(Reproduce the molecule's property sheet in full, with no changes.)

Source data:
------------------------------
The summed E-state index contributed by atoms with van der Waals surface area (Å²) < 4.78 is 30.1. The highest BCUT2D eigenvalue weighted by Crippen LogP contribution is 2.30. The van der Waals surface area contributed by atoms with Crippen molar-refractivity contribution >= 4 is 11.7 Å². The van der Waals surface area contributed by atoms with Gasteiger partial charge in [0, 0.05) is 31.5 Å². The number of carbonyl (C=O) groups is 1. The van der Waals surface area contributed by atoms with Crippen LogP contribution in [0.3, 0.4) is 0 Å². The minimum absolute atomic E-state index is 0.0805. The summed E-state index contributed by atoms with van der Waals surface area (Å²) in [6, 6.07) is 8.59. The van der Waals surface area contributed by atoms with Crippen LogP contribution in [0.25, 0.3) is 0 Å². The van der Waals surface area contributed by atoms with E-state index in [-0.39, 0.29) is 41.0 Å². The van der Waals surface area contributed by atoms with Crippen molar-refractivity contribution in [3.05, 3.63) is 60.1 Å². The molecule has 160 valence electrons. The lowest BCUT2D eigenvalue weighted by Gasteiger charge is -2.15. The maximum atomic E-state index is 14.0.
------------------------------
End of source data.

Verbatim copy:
The summed E-state index contributed by atoms with van der Waals surface area (Å²) < 4.78 is 30.1. The highest BCUT2D eigenvalue weighted by Crippen LogP contribution is 2.30. The van der Waals surface area contributed by atoms with Crippen molar-refractivity contribution >= 4 is 11.7 Å². The van der Waals surface area contributed by atoms with Gasteiger partial charge in [0, 0.05) is 31.5 Å². The number of carbonyl (C=O) groups is 1. The van der Waals surface area contributed by atoms with Crippen LogP contribution in [0.3, 0.4) is 0 Å². The minimum absolute atomic E-state index is 0.0805. The summed E-state index contributed by atoms with van der Waals surface area (Å²) in [6, 6.07) is 8.59. The van der Waals surface area contributed by atoms with Crippen LogP contribution in [0.25, 0.3) is 0 Å². The van der Waals surface area contributed by atoms with E-state index in [-0.39, 0.29) is 41.0 Å². The van der Waals surface area contributed by atoms with Crippen molar-refractivity contribution in [3.05, 3.63) is 60.1 Å². The molecule has 160 valence electrons. The lowest BCUT2D eigenvalue weighted by Gasteiger charge is -2.15. The maximum atomic E-state index is 14.0.